Organizational commitment is described in literature in terms of congruence of an individual's values and goals to that of the organization in which they are employed (Meyer & Allen, 1991). Individuals' responses to the organization have been observed in some studies as attitudinal while in others behavioral. Having been observed in many forms through research; Mowday, Steers, and Porter (1979) developed a survey instrument to support measuring an employee's organizational commitment. Mowday, Porter, and Steers (1982) posited that one could identify correlates or predictors of organizational commitment. During this present period in which the Department of Defense (DoD) is pursuing the Long War/Global War on Terror (GWOT), it is imperative that senior Defense Department leadership ensures their employees are committed to the organization. To that end, identifying those predictors that, if properly addressed, would imbue a sense of organizational commitment across the Department would be of great value in achieving success in the Long War/GWOT. Unfortunately, current academic literature in the field of organizational commitment falls short in its application to organizations in the Department of Defense. This research proposes to identify those factors that influence the degree of commitment of DoD employees to their parent organization. Those employees include uniformed military members, government service employees, and contract employees from industry that support the Department. This research identified those characteristics that influence the commitment of the three classes of DoD employees within a technology-focused DoD organization. Those characteristics were job satisfaction and job relevance for all three groups studied, with the addition of work-life balance and job stability/tenure for government service employees. Armed with this information, senior leaders can focus their energies on those characteristics to ensure the highest level of commitment from their employees. Additionally, this research addressed one aspect that has not been adequately addressed in academic literature—patriotism as a contributor to organizational commitment. Considered representative of the culture of the Department of Defense, patriotism was found to play no role in engendering organizational commitment, either as an independent variable or as a potentially mediating factor.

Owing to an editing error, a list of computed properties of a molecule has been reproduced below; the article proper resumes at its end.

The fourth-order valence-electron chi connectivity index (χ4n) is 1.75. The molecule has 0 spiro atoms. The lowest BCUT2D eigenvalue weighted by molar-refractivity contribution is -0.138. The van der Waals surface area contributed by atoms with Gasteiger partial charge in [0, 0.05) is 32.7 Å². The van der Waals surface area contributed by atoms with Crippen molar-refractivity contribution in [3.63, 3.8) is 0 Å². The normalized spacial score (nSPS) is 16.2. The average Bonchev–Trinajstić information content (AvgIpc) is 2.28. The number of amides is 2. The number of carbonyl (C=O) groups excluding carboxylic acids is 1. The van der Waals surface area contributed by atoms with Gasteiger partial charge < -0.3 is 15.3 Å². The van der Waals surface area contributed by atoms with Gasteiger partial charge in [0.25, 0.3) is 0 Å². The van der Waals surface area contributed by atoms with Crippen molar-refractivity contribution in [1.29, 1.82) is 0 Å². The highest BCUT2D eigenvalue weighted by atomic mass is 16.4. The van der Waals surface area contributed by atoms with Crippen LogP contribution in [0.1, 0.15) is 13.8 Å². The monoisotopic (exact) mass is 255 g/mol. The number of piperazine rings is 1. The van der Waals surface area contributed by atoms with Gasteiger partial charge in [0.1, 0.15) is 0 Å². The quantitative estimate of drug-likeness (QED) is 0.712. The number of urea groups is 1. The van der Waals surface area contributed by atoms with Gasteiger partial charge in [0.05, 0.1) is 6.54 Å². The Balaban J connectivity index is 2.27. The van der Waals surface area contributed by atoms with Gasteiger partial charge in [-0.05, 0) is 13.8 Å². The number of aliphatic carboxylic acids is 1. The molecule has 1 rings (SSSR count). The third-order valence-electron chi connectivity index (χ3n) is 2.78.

|Subjects||Social psychology; Management; Organizational behavior; Military studies|
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